recent posts

4 common user persona mistakes

User personas can be a valuable visual reminder for your teams about the people relying on your product. More often than not, user personas instead end up being just a laborious way to decorate the walls. Are you making these common mistakes?

Ditch the irrelevant backstory


How closely aligned should product organisations be with marketing and personas?

Here’s another question I was asked recently:

If you’re concerned about buyer needs and their objectives, how closely aligned do you suggest product organisations should be with marketing and with the persona development to ensure they are creating a solution that does meet those needs in the market?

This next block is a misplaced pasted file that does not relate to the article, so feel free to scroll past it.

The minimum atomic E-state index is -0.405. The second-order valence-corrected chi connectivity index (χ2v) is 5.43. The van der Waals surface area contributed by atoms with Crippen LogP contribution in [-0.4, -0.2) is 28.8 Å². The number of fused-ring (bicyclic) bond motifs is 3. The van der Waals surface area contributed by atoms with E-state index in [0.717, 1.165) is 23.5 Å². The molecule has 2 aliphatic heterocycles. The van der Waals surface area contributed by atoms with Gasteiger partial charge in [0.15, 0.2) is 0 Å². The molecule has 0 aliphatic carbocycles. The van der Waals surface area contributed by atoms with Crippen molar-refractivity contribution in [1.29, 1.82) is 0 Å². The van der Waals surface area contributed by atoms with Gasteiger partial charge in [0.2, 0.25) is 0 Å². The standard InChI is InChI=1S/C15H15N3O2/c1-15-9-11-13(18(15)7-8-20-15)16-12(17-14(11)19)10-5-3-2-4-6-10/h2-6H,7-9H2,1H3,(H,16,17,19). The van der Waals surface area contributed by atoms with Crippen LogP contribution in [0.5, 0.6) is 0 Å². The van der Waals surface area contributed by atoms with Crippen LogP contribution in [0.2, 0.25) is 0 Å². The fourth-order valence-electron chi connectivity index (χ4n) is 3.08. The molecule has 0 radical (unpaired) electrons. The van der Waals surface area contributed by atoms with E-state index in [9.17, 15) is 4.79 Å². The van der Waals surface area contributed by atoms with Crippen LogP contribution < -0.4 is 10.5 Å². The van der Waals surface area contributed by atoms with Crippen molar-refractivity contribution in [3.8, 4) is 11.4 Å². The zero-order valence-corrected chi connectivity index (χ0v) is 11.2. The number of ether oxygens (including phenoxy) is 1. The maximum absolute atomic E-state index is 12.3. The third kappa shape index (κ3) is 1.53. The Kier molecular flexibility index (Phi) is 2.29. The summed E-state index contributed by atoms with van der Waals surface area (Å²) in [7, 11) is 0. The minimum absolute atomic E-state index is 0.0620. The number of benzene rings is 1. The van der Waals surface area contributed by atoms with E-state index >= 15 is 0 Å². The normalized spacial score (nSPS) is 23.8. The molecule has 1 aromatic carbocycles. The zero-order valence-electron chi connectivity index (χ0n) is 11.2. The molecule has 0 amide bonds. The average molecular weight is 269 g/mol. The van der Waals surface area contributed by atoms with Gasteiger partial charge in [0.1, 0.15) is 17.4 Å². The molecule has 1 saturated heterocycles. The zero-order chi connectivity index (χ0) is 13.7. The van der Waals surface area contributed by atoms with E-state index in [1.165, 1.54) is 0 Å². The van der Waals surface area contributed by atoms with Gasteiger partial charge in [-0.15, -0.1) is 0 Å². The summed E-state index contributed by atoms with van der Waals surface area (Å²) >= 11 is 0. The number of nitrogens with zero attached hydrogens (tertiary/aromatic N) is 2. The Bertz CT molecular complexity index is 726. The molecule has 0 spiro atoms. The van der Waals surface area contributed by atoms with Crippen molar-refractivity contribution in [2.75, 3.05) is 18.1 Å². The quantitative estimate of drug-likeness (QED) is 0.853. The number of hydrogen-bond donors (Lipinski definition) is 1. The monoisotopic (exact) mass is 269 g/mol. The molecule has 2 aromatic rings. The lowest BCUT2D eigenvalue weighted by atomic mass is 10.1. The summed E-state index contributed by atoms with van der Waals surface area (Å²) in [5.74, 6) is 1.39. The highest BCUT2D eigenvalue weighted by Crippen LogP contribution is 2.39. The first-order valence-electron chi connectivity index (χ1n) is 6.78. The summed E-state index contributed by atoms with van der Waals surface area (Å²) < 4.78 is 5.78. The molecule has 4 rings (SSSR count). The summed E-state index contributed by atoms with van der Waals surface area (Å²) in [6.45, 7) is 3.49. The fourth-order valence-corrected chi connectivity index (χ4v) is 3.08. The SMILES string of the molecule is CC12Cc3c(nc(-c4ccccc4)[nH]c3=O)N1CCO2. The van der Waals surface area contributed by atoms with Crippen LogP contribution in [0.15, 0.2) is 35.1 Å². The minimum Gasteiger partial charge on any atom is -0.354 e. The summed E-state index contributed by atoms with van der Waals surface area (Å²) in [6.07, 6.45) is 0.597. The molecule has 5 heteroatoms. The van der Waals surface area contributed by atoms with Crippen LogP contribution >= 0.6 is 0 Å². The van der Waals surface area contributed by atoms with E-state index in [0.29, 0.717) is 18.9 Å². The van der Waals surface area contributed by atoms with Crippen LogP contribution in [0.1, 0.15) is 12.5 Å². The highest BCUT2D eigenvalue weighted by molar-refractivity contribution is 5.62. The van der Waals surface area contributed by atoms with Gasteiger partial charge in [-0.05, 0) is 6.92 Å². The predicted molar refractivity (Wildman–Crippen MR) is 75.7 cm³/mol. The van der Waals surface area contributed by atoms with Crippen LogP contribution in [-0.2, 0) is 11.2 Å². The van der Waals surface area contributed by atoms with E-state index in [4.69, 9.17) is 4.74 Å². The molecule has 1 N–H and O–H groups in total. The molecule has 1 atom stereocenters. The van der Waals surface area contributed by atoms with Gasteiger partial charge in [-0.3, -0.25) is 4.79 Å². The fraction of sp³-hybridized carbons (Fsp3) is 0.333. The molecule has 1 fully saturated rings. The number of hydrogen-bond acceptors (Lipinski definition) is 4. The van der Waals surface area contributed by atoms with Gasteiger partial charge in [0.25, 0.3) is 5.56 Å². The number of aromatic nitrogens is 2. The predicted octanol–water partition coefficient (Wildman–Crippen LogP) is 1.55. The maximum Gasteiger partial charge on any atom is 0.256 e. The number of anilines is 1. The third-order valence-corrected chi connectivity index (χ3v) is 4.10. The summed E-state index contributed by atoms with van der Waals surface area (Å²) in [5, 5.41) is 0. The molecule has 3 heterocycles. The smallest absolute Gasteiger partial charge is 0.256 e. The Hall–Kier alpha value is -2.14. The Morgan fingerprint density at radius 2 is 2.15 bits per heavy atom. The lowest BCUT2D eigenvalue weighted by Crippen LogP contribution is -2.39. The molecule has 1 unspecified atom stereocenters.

User or buyer?


The product leader’s guide to interviewing

Because I tend to help organisations build up their product team from scratch, I’m often involved in the interviewing and hiring process, so I’d like to share with you my product leader’s guide to interviewing product managers.

Countering unconscious bias in recruiting


Mission to Mars

Imagine you’ve just been told that you’ll be a member of the team responsible for the first manned mission to Mars.

Now imagine someone asks you how much the mission’s going to cost. The whole thing. There and back. By close of business on Thursday.

Aaaaaarrrrrrgggh. It depends


upcoming talks and events

5th May 2021, 16:00 GMT


Online product management round table discussion (topic TBC)


can we help you?